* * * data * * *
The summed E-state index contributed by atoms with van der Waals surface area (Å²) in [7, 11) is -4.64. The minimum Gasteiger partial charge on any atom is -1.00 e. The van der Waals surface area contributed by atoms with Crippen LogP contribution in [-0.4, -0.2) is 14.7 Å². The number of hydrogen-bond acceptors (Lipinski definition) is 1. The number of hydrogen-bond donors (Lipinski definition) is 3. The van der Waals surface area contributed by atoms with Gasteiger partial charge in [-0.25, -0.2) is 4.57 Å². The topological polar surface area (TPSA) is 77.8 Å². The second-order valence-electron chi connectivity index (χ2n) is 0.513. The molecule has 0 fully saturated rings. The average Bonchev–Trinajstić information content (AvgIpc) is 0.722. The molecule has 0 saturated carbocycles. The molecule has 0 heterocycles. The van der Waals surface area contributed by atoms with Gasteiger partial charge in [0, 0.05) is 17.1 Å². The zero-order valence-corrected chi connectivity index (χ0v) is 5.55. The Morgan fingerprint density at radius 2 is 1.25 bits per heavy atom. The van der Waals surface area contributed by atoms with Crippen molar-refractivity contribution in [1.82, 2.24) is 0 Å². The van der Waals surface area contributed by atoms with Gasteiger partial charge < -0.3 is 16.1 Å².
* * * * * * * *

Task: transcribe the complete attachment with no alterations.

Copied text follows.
The summed E-state index contributed by atoms with van der Waals surface area (Å²) in [7, 11) is -4.64. The minimum Gasteiger partial charge on any atom is -1.00 e. The van der Waals surface area contributed by atoms with Crippen LogP contribution in [-0.4, -0.2) is 14.7 Å². The number of hydrogen-bond acceptors (Lipinski definition) is 1. The number of hydrogen-bond donors (Lipinski definition) is 3. The van der Waals surface area contributed by atoms with Gasteiger partial charge in [-0.25, -0.2) is 4.57 Å². The topological polar surface area (TPSA) is 77.8 Å². The second-order valence-electron chi connectivity index (χ2n) is 0.513. The molecule has 0 fully saturated rings. The average Bonchev–Trinajstić information content (AvgIpc) is 0.722. The molecule has 0 saturated carbocycles. The molecule has 0 heterocycles. The van der Waals surface area contributed by atoms with Gasteiger partial charge in [0, 0.05) is 17.1 Å². The zero-order valence-corrected chi connectivity index (χ0v) is 5.55. The Morgan fingerprint density at radius 2 is 1.25 bits per heavy atom. The van der Waals surface area contributed by atoms with Crippen molar-refractivity contribution in [1.82, 2.24) is 0 Å². The van der Waals surface area contributed by atoms with Gasteiger partial charge < -0.3 is 16.1 Å².